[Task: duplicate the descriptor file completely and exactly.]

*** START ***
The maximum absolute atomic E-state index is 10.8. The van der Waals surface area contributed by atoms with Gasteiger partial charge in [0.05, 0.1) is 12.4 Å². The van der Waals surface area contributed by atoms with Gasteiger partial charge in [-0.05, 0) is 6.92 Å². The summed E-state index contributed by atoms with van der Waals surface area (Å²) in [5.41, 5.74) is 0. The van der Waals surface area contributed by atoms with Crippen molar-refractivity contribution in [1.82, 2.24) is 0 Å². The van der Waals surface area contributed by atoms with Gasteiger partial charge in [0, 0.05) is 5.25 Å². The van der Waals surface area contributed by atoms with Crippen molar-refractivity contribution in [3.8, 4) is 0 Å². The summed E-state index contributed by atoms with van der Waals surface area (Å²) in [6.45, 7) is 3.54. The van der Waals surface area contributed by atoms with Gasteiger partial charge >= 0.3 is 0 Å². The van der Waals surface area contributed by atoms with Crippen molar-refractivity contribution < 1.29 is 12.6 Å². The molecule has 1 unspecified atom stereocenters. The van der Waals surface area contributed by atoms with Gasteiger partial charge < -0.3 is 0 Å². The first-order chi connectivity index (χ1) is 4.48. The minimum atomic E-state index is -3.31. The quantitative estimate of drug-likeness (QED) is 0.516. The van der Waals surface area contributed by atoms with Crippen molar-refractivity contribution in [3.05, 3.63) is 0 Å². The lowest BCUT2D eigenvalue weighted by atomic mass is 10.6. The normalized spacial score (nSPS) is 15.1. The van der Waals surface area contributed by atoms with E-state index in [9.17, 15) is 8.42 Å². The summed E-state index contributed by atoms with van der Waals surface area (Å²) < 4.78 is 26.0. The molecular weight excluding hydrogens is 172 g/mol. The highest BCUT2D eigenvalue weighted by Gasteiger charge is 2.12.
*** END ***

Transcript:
The maximum absolute atomic E-state index is 10.8. The van der Waals surface area contributed by atoms with Gasteiger partial charge in [0.05, 0.1) is 12.4 Å². The van der Waals surface area contributed by atoms with Gasteiger partial charge in [-0.05, 0) is 6.92 Å². The summed E-state index contributed by atoms with van der Waals surface area (Å²) in [5.41, 5.74) is 0. The van der Waals surface area contributed by atoms with Crippen molar-refractivity contribution in [1.82, 2.24) is 0 Å². The van der Waals surface area contributed by atoms with Gasteiger partial charge in [0, 0.05) is 5.25 Å². The van der Waals surface area contributed by atoms with Crippen molar-refractivity contribution in [3.8, 4) is 0 Å². The summed E-state index contributed by atoms with van der Waals surface area (Å²) in [6.45, 7) is 3.54. The van der Waals surface area contributed by atoms with Gasteiger partial charge >= 0.3 is 0 Å². The van der Waals surface area contributed by atoms with Crippen molar-refractivity contribution < 1.29 is 12.6 Å². The molecule has 1 unspecified atom stereocenters. The van der Waals surface area contributed by atoms with Gasteiger partial charge < -0.3 is 0 Å². The first-order chi connectivity index (χ1) is 4.48. The minimum atomic E-state index is -3.31. The quantitative estimate of drug-likeness (QED) is 0.516. The van der Waals surface area contributed by atoms with Crippen molar-refractivity contribution in [3.05, 3.63) is 0 Å². The lowest BCUT2D eigenvalue weighted by atomic mass is 10.6. The normalized spacial score (nSPS) is 15.1. The van der Waals surface area contributed by atoms with E-state index in [9.17, 15) is 8.42 Å². The summed E-state index contributed by atoms with van der Waals surface area (Å²) < 4.78 is 26.0. The molecular weight excluding hydrogens is 172 g/mol. The highest BCUT2D eigenvalue weighted by Gasteiger charge is 2.12.